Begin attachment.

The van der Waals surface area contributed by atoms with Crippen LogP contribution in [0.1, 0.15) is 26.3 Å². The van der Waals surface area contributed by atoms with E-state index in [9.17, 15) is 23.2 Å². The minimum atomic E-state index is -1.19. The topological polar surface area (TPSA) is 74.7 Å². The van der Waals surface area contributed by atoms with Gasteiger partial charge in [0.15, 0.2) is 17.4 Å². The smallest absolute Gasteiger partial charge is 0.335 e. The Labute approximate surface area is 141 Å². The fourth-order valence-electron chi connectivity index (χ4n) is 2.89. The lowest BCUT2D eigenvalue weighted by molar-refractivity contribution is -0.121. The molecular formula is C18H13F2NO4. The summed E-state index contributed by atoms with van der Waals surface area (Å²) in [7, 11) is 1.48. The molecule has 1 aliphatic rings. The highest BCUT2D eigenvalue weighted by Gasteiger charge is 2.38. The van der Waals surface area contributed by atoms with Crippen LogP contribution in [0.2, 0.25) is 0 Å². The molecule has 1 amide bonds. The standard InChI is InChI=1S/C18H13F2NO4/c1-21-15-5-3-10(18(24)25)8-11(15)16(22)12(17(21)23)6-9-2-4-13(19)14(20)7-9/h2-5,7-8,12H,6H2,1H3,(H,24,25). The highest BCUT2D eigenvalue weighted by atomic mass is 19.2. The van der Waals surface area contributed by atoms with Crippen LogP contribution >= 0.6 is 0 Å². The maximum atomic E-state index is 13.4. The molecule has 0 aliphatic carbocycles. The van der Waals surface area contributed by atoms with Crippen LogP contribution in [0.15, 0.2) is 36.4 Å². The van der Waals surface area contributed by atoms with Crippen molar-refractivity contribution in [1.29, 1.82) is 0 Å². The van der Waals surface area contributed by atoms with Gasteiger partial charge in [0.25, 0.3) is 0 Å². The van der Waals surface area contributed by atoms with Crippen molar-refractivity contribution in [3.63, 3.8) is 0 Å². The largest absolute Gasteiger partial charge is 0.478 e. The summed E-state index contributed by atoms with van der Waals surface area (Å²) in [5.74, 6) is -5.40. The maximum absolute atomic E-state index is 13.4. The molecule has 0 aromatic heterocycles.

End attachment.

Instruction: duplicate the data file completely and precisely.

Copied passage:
The van der Waals surface area contributed by atoms with Crippen LogP contribution in [0.1, 0.15) is 26.3 Å². The van der Waals surface area contributed by atoms with E-state index in [9.17, 15) is 23.2 Å². The minimum atomic E-state index is -1.19. The topological polar surface area (TPSA) is 74.7 Å². The van der Waals surface area contributed by atoms with Gasteiger partial charge in [0.15, 0.2) is 17.4 Å². The smallest absolute Gasteiger partial charge is 0.335 e. The Labute approximate surface area is 141 Å². The fourth-order valence-electron chi connectivity index (χ4n) is 2.89. The lowest BCUT2D eigenvalue weighted by molar-refractivity contribution is -0.121. The molecular formula is C18H13F2NO4. The summed E-state index contributed by atoms with van der Waals surface area (Å²) in [7, 11) is 1.48. The molecule has 1 aliphatic rings. The highest BCUT2D eigenvalue weighted by Gasteiger charge is 2.38. The van der Waals surface area contributed by atoms with Crippen LogP contribution in [0.2, 0.25) is 0 Å². The molecule has 1 amide bonds. The standard InChI is InChI=1S/C18H13F2NO4/c1-21-15-5-3-10(18(24)25)8-11(15)16(22)12(17(21)23)6-9-2-4-13(19)14(20)7-9/h2-5,7-8,12H,6H2,1H3,(H,24,25). The highest BCUT2D eigenvalue weighted by atomic mass is 19.2. The van der Waals surface area contributed by atoms with Crippen LogP contribution >= 0.6 is 0 Å². The maximum atomic E-state index is 13.4. The molecule has 0 aliphatic carbocycles. The van der Waals surface area contributed by atoms with Crippen LogP contribution in [0.15, 0.2) is 36.4 Å². The van der Waals surface area contributed by atoms with Crippen molar-refractivity contribution in [1.29, 1.82) is 0 Å². The van der Waals surface area contributed by atoms with Gasteiger partial charge in [0.25, 0.3) is 0 Å². The van der Waals surface area contributed by atoms with Crippen molar-refractivity contribution in [3.63, 3.8) is 0 Å². The largest absolute Gasteiger partial charge is 0.478 e. The summed E-state index contributed by atoms with van der Waals surface area (Å²) in [5.74, 6) is -5.40. The maximum absolute atomic E-state index is 13.4. The molecule has 0 aromatic heterocycles.